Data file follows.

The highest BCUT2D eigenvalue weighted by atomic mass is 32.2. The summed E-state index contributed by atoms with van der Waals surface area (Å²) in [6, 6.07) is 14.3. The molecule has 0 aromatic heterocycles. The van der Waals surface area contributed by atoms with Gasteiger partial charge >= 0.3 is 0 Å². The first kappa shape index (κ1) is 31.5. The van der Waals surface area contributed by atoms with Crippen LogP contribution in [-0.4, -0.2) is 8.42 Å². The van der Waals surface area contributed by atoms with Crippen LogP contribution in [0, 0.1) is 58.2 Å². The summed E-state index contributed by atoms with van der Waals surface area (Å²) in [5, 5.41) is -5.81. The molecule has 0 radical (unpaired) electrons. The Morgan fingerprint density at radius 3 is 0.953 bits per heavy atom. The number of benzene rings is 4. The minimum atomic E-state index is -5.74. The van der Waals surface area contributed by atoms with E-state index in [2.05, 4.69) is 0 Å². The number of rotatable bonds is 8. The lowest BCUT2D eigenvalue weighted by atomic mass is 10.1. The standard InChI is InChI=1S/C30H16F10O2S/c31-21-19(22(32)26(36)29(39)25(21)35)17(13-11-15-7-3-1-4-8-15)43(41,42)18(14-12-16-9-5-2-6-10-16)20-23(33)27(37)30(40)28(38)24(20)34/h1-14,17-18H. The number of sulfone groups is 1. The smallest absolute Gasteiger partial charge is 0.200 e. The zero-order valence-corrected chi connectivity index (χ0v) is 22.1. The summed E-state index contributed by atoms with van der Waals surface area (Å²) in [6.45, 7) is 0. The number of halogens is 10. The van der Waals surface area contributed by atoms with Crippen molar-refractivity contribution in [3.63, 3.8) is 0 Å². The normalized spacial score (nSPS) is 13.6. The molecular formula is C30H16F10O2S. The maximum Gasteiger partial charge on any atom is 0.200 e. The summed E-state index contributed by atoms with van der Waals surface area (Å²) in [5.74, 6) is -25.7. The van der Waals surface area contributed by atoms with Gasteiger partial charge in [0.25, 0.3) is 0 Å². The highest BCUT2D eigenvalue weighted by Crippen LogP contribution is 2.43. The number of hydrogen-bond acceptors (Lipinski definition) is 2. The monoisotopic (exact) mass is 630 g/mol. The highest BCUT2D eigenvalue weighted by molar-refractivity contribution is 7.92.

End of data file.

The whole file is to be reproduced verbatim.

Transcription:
The highest BCUT2D eigenvalue weighted by atomic mass is 32.2. The summed E-state index contributed by atoms with van der Waals surface area (Å²) in [6, 6.07) is 14.3. The molecule has 0 aromatic heterocycles. The van der Waals surface area contributed by atoms with Gasteiger partial charge >= 0.3 is 0 Å². The first kappa shape index (κ1) is 31.5. The van der Waals surface area contributed by atoms with Crippen LogP contribution in [-0.4, -0.2) is 8.42 Å². The van der Waals surface area contributed by atoms with Crippen LogP contribution in [0, 0.1) is 58.2 Å². The summed E-state index contributed by atoms with van der Waals surface area (Å²) in [5, 5.41) is -5.81. The molecule has 0 radical (unpaired) electrons. The Morgan fingerprint density at radius 3 is 0.953 bits per heavy atom. The number of benzene rings is 4. The minimum atomic E-state index is -5.74. The van der Waals surface area contributed by atoms with E-state index in [2.05, 4.69) is 0 Å². The number of rotatable bonds is 8. The lowest BCUT2D eigenvalue weighted by atomic mass is 10.1. The standard InChI is InChI=1S/C30H16F10O2S/c31-21-19(22(32)26(36)29(39)25(21)35)17(13-11-15-7-3-1-4-8-15)43(41,42)18(14-12-16-9-5-2-6-10-16)20-23(33)27(37)30(40)28(38)24(20)34/h1-14,17-18H. The number of sulfone groups is 1. The smallest absolute Gasteiger partial charge is 0.200 e. The zero-order valence-corrected chi connectivity index (χ0v) is 22.1. The summed E-state index contributed by atoms with van der Waals surface area (Å²) in [6.45, 7) is 0. The number of halogens is 10. The van der Waals surface area contributed by atoms with Crippen molar-refractivity contribution in [3.63, 3.8) is 0 Å². The normalized spacial score (nSPS) is 13.6. The molecular formula is C30H16F10O2S. The maximum Gasteiger partial charge on any atom is 0.200 e. The summed E-state index contributed by atoms with van der Waals surface area (Å²) in [5.74, 6) is -25.7. The van der Waals surface area contributed by atoms with Gasteiger partial charge in [0.25, 0.3) is 0 Å². The highest BCUT2D eigenvalue weighted by Crippen LogP contribution is 2.43. The number of hydrogen-bond acceptors (Lipinski definition) is 2. The monoisotopic (exact) mass is 630 g/mol. The highest BCUT2D eigenvalue weighted by molar-refractivity contribution is 7.92.